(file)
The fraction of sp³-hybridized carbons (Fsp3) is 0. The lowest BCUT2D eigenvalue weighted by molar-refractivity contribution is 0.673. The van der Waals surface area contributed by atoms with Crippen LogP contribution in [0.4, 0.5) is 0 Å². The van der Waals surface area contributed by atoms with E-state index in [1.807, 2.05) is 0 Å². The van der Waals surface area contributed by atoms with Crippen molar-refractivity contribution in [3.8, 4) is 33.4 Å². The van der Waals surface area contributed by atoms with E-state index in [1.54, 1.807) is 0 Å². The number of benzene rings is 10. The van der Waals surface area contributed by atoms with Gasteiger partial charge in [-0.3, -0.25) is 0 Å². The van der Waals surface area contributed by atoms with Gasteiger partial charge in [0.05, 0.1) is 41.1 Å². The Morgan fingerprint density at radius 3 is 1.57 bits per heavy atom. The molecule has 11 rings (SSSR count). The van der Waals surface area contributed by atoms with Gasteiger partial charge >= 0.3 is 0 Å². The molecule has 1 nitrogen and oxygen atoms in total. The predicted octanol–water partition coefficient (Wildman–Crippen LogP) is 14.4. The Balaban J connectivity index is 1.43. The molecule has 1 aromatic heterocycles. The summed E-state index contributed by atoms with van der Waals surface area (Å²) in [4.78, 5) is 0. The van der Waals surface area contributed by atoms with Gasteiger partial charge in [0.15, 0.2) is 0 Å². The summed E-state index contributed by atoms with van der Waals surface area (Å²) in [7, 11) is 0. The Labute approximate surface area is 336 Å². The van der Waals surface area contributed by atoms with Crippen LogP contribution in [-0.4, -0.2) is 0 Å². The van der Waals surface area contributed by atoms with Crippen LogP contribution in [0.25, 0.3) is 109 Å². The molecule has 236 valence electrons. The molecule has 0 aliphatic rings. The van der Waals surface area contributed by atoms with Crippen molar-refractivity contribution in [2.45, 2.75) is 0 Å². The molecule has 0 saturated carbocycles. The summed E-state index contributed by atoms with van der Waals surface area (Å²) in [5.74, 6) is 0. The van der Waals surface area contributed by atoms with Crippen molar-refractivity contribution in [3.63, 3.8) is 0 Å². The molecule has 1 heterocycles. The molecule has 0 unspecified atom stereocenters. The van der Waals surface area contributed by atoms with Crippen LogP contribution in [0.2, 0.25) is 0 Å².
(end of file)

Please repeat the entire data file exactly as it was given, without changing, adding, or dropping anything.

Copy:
The fraction of sp³-hybridized carbons (Fsp3) is 0. The lowest BCUT2D eigenvalue weighted by molar-refractivity contribution is 0.673. The van der Waals surface area contributed by atoms with Crippen LogP contribution in [0.4, 0.5) is 0 Å². The van der Waals surface area contributed by atoms with E-state index in [1.807, 2.05) is 0 Å². The van der Waals surface area contributed by atoms with Crippen molar-refractivity contribution in [3.8, 4) is 33.4 Å². The van der Waals surface area contributed by atoms with E-state index in [1.54, 1.807) is 0 Å². The number of benzene rings is 10. The van der Waals surface area contributed by atoms with Gasteiger partial charge in [-0.3, -0.25) is 0 Å². The van der Waals surface area contributed by atoms with Gasteiger partial charge in [0.05, 0.1) is 41.1 Å². The Morgan fingerprint density at radius 3 is 1.57 bits per heavy atom. The molecule has 11 rings (SSSR count). The van der Waals surface area contributed by atoms with Gasteiger partial charge >= 0.3 is 0 Å². The molecule has 1 nitrogen and oxygen atoms in total. The predicted octanol–water partition coefficient (Wildman–Crippen LogP) is 14.4. The Balaban J connectivity index is 1.43. The molecule has 1 aromatic heterocycles. The summed E-state index contributed by atoms with van der Waals surface area (Å²) in [4.78, 5) is 0. The van der Waals surface area contributed by atoms with Gasteiger partial charge in [0.15, 0.2) is 0 Å². The summed E-state index contributed by atoms with van der Waals surface area (Å²) in [7, 11) is 0. The Labute approximate surface area is 336 Å². The van der Waals surface area contributed by atoms with Crippen LogP contribution in [-0.4, -0.2) is 0 Å². The van der Waals surface area contributed by atoms with Crippen LogP contribution in [0.25, 0.3) is 109 Å². The molecule has 236 valence electrons. The molecule has 0 aliphatic rings. The van der Waals surface area contributed by atoms with Crippen molar-refractivity contribution in [2.45, 2.75) is 0 Å². The molecule has 0 saturated carbocycles. The summed E-state index contributed by atoms with van der Waals surface area (Å²) in [5.74, 6) is 0. The van der Waals surface area contributed by atoms with Crippen molar-refractivity contribution in [3.63, 3.8) is 0 Å². The molecule has 1 heterocycles. The molecule has 0 unspecified atom stereocenters. The van der Waals surface area contributed by atoms with Crippen LogP contribution in [0.2, 0.25) is 0 Å².